The slippery yellow skins are better known as a comedic prop, but now research has demonstrated they have a capacity to absorb lead and copper from river water. Previously, other plant materials such as peanut shells and coconut fibers had been tried, but minced banana peels did the trick better.
Researchers also found minced banana peels could be used repeatedly to purify water contaminated by industrial plants and farms – up to eleven times – and still be effective. In their study paper titled “Banana Peel Applied to the Solid Phase Extraction of Copper and Lead from River Water: Preconcentration of Metal Ions with a Fruit Waste” they also noted the very low cost of banana peels and the fact there is no need to prepare them chemically for the water purification procedure.
They theorized the acid content of the peels make them a good material for absorbing the heavy metals. Heavy metal pollution in rivers and streams can be absorbed by species such as mollusks and algae, and eventually enter the food chain where it contaminates fish and frogs. They can make aquatic species sick and die, so an effective and affordable means of removing them is very beneficial.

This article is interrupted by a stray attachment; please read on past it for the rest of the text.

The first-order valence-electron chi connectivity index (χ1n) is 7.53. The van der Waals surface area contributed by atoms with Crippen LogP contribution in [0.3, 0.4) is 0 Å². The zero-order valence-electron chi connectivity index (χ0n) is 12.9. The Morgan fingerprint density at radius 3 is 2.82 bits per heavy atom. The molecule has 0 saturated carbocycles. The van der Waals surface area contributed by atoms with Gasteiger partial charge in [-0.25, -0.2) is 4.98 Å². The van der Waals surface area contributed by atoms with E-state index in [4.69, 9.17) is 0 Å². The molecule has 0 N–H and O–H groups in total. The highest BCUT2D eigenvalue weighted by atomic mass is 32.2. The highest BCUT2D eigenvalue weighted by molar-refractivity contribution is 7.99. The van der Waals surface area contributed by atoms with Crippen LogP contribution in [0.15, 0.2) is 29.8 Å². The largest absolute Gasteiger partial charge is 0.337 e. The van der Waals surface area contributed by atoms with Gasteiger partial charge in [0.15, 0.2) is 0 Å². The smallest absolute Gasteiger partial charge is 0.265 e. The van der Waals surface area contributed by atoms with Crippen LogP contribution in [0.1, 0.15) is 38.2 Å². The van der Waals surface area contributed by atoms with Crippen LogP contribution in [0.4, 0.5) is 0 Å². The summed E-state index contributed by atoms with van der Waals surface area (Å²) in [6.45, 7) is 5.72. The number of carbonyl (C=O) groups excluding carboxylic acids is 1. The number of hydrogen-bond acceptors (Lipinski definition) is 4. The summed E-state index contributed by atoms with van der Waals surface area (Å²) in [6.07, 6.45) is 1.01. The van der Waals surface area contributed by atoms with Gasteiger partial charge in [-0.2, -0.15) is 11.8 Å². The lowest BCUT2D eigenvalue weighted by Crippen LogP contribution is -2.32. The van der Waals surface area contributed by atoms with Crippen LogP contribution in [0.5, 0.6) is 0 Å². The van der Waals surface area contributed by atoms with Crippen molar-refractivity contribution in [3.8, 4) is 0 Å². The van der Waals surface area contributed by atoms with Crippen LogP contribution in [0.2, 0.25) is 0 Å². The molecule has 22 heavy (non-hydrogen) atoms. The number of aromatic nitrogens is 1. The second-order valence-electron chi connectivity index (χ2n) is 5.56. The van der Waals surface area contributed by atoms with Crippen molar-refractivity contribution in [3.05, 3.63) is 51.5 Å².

A river in the Philippines suffered enough industrial pollution, including heavy metal poisoning, that it was recognized as biologically inactive. Restoring a river to its original natural health is obviously far more costly than preventing the pollution from damaging it in the first place, if it is even possible to restore it.
Using materials produced naturally is also helpful because they are less likely to result in extra contaminants being introduced into the polluted area. Some remediation projects use manmade chemicals to address the pollution and risk additional contamination. A very obvious example is the use of chemical dispersants in the Gulf of Mexico after the recent huge oil spill. Some say their use only added to the marine contamination, and there isn’t enough long-term data for gauging the overall impact of mixing that much oil and dispersant on the ecosystem health and for humans.
Gustavo Castro, Ph.D., Universidade Estadual Paulista in São Paulo was one of the lead researchers. Funding for the research was granted by the Sao Paulo Foundation.
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